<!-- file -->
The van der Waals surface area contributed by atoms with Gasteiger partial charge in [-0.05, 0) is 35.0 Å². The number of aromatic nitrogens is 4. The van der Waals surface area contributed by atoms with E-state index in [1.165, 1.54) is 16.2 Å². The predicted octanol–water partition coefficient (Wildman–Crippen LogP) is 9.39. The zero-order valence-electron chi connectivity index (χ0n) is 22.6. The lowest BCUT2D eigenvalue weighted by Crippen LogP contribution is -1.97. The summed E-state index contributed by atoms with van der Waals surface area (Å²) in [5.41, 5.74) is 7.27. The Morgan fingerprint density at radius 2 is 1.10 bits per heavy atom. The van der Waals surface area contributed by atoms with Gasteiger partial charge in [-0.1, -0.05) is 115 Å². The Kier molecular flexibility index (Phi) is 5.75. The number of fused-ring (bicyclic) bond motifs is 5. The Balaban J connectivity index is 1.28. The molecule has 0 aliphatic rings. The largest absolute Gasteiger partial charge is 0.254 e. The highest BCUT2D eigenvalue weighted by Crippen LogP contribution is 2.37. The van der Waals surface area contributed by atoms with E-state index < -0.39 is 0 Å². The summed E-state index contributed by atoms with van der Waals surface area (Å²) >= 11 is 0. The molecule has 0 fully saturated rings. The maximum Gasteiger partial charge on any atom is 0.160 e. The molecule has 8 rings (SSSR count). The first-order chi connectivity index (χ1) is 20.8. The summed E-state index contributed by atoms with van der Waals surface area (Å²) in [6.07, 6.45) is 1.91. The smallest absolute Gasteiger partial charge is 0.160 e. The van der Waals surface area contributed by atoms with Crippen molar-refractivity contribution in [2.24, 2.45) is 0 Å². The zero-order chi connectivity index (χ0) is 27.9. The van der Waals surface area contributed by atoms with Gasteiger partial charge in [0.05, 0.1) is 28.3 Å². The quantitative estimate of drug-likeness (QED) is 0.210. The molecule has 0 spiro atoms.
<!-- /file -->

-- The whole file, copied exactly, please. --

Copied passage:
The van der Waals surface area contributed by atoms with Gasteiger partial charge in [-0.05, 0) is 35.0 Å². The number of aromatic nitrogens is 4. The van der Waals surface area contributed by atoms with E-state index in [1.165, 1.54) is 16.2 Å². The predicted octanol–water partition coefficient (Wildman–Crippen LogP) is 9.39. The zero-order valence-electron chi connectivity index (χ0n) is 22.6. The lowest BCUT2D eigenvalue weighted by Crippen LogP contribution is -1.97. The summed E-state index contributed by atoms with van der Waals surface area (Å²) in [5.41, 5.74) is 7.27. The Morgan fingerprint density at radius 2 is 1.10 bits per heavy atom. The van der Waals surface area contributed by atoms with Gasteiger partial charge in [-0.1, -0.05) is 115 Å². The Kier molecular flexibility index (Phi) is 5.75. The number of fused-ring (bicyclic) bond motifs is 5. The Balaban J connectivity index is 1.28. The molecule has 0 aliphatic rings. The largest absolute Gasteiger partial charge is 0.254 e. The highest BCUT2D eigenvalue weighted by Crippen LogP contribution is 2.37. The van der Waals surface area contributed by atoms with E-state index < -0.39 is 0 Å². The summed E-state index contributed by atoms with van der Waals surface area (Å²) >= 11 is 0. The molecule has 0 fully saturated rings. The maximum Gasteiger partial charge on any atom is 0.160 e. The molecule has 8 rings (SSSR count). The first-order chi connectivity index (χ1) is 20.8. The summed E-state index contributed by atoms with van der Waals surface area (Å²) in [6.07, 6.45) is 1.91. The smallest absolute Gasteiger partial charge is 0.160 e. The van der Waals surface area contributed by atoms with Crippen molar-refractivity contribution in [2.24, 2.45) is 0 Å². The zero-order chi connectivity index (χ0) is 27.9. The van der Waals surface area contributed by atoms with Gasteiger partial charge in [0.05, 0.1) is 28.3 Å². The quantitative estimate of drug-likeness (QED) is 0.210. The molecule has 0 spiro atoms.